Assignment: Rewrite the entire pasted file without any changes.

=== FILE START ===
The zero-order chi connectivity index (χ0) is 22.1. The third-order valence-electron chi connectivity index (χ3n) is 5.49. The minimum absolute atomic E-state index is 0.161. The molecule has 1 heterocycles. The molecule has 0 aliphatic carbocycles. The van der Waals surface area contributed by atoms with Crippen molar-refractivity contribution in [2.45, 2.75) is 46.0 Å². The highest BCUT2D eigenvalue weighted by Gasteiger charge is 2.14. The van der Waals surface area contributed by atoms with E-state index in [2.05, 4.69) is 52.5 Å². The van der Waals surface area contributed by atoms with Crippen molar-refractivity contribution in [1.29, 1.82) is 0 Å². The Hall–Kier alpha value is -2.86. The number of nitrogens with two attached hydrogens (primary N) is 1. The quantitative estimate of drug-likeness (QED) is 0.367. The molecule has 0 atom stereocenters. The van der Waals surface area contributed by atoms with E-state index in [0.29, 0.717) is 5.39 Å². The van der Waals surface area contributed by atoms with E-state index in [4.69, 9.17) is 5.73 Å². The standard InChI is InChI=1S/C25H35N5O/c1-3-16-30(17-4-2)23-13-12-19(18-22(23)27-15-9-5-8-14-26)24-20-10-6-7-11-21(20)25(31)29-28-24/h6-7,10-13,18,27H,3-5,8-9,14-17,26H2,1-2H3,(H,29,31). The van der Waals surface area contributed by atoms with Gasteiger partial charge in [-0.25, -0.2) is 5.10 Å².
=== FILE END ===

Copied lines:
The zero-order chi connectivity index (χ0) is 22.1. The third-order valence-electron chi connectivity index (χ3n) is 5.49. The minimum absolute atomic E-state index is 0.161. The molecule has 1 heterocycles. The molecule has 0 aliphatic carbocycles. The van der Waals surface area contributed by atoms with Crippen molar-refractivity contribution in [2.45, 2.75) is 46.0 Å². The highest BCUT2D eigenvalue weighted by Gasteiger charge is 2.14. The van der Waals surface area contributed by atoms with E-state index in [2.05, 4.69) is 52.5 Å². The van der Waals surface area contributed by atoms with Crippen molar-refractivity contribution in [1.29, 1.82) is 0 Å². The Hall–Kier alpha value is -2.86. The number of nitrogens with two attached hydrogens (primary N) is 1. The quantitative estimate of drug-likeness (QED) is 0.367. The molecule has 0 atom stereocenters. The van der Waals surface area contributed by atoms with E-state index in [0.29, 0.717) is 5.39 Å². The van der Waals surface area contributed by atoms with E-state index in [4.69, 9.17) is 5.73 Å². The standard InChI is InChI=1S/C25H35N5O/c1-3-16-30(17-4-2)23-13-12-19(18-22(23)27-15-9-5-8-14-26)24-20-10-6-7-11-21(20)25(31)29-28-24/h6-7,10-13,18,27H,3-5,8-9,14-17,26H2,1-2H3,(H,29,31). The van der Waals surface area contributed by atoms with Gasteiger partial charge in [-0.25, -0.2) is 5.10 Å².